# delete all files from public/css, except a few ones
$ find whydJS/public/css/* -maxdepth 0 | egrep -v "[^-]common|userPlaylistV2|userProfileV2" | xargs rm

# delete public/html/*, except a few ones
$ find whydJS/public/html/* -maxdepth 0 | egrep -v "channel|\bYoutubePlayerIframe" | xargs rm -r

# delete public/js/*, except a few ones
$ find whydJS/public/js/* -maxdepth 0 | egrep -v "autoresize|\bjquery|mustache|playem|soundmanager|swfobject|ui|whyd\.js|Player\.js" | xargs rm -r

# delete whydJS/app/templates/*, except a few ones
$ find whydJS/app/templates/* -maxdepth 0 | egrep -v "feed\.html|mainTemplate|posts\.html|userPlaylistV2\.html|userProfileV2\.html|whydPlayer" | xargs rm -r

# let's see the tree of remaining folders
$ ls -R | grep ":$" | sed -e 's/:$//' -e 's/[^-][^\/]*\//--/g' -e 's/^/   /' -e 's/-/|/'
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Ok, now we have much fewer files to distract us from our mission!

Step 2. Create a HTML page with a playable track

Let's try a naive move: save a playlist page from to a HTML file and see if we can play a track from it.

For that, I'm gonna open my profile page on Google Chrome, and press Cmd-S to save it as a "Simple HTML file":

saving my openwhyd profile page into a HTML file

Of course, if I try to open that download file in my browser, it looks completely broken and it's impossible to play tracks from it. That is because all the references to JavaScript, CSS and image files are broken.

Extract from the resulting HTML file:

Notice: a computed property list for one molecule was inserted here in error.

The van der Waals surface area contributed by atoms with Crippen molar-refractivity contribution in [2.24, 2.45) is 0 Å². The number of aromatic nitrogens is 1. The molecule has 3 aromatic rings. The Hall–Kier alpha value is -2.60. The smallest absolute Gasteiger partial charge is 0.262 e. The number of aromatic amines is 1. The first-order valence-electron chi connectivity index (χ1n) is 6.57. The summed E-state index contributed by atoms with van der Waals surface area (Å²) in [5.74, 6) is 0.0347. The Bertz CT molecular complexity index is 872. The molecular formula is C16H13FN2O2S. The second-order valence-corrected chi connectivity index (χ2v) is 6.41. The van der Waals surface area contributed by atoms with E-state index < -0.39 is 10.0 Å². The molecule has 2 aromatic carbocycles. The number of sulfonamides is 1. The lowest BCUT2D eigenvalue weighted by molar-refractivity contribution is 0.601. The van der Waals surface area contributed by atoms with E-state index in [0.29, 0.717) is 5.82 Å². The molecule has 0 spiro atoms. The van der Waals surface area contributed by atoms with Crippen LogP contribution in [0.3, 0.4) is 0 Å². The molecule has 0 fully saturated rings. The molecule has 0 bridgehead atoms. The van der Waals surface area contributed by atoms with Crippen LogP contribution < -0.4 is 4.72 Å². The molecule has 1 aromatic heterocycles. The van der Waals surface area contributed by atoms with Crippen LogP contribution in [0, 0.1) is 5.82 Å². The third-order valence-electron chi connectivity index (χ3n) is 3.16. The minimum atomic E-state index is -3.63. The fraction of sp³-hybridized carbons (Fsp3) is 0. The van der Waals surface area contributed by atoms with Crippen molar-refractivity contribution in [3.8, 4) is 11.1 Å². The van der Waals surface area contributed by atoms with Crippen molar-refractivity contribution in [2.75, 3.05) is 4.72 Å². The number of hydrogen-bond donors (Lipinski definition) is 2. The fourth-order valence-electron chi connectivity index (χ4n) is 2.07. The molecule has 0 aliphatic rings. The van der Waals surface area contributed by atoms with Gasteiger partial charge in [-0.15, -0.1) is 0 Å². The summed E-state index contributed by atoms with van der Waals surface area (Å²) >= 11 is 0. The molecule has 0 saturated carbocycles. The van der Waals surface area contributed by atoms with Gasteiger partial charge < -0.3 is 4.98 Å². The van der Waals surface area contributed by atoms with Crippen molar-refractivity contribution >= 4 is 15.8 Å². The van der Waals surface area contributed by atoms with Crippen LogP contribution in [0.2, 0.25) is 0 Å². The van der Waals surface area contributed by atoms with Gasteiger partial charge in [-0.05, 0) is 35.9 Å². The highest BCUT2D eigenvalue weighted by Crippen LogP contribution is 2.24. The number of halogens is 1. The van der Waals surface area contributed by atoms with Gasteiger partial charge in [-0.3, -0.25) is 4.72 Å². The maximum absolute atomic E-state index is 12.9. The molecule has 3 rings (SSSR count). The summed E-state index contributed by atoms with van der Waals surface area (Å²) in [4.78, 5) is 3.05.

<title>Adrien Joly's tracks - Openwhyd</title>
    <link href="/css/common.css?1.1.1" rel="stylesheet" type="text/css" />
    <link href="/css/browse.css?1.1.1" rel="stylesheet" type="text/css" />
    <link href="/css/tipsy.css?1.1.1" rel="stylesheet" type="text/css" />
    <link href="/css/userProfileV2.css?1.1.1" rel="stylesheet" type="text/css" />
    <link href="/css/userPlaylistV2.css?1.1.1" rel="stylesheet" type="text/css" />
    <link href="/css/dlgEditProfileCover.css?1.1.1" rel="stylesheet" type="text/css" />
    <script src="/js/jquery-1.10.2.min.js"></script>
    <script src="/js/jquery-migrate-1.2.1.js"></script>
    <script type="text/javascript" src="/js/jquery.history.js"></script>
    <script src="/js/soundmanager2-nodebug-jsmin.js"></script>
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As you can see, that page uses absolute paths to all its assets. So we're gonna have to setup a web server locally that will give access to these resources from these paths.

In order to respect that file structure, it would make sense to move the HTML file in the whydJS/public/ folder. That way, we can consider that is folder is gonna be the root of our web server, making both our HTML file and the asset subfolders accessible through it.

So I'm running the following commands: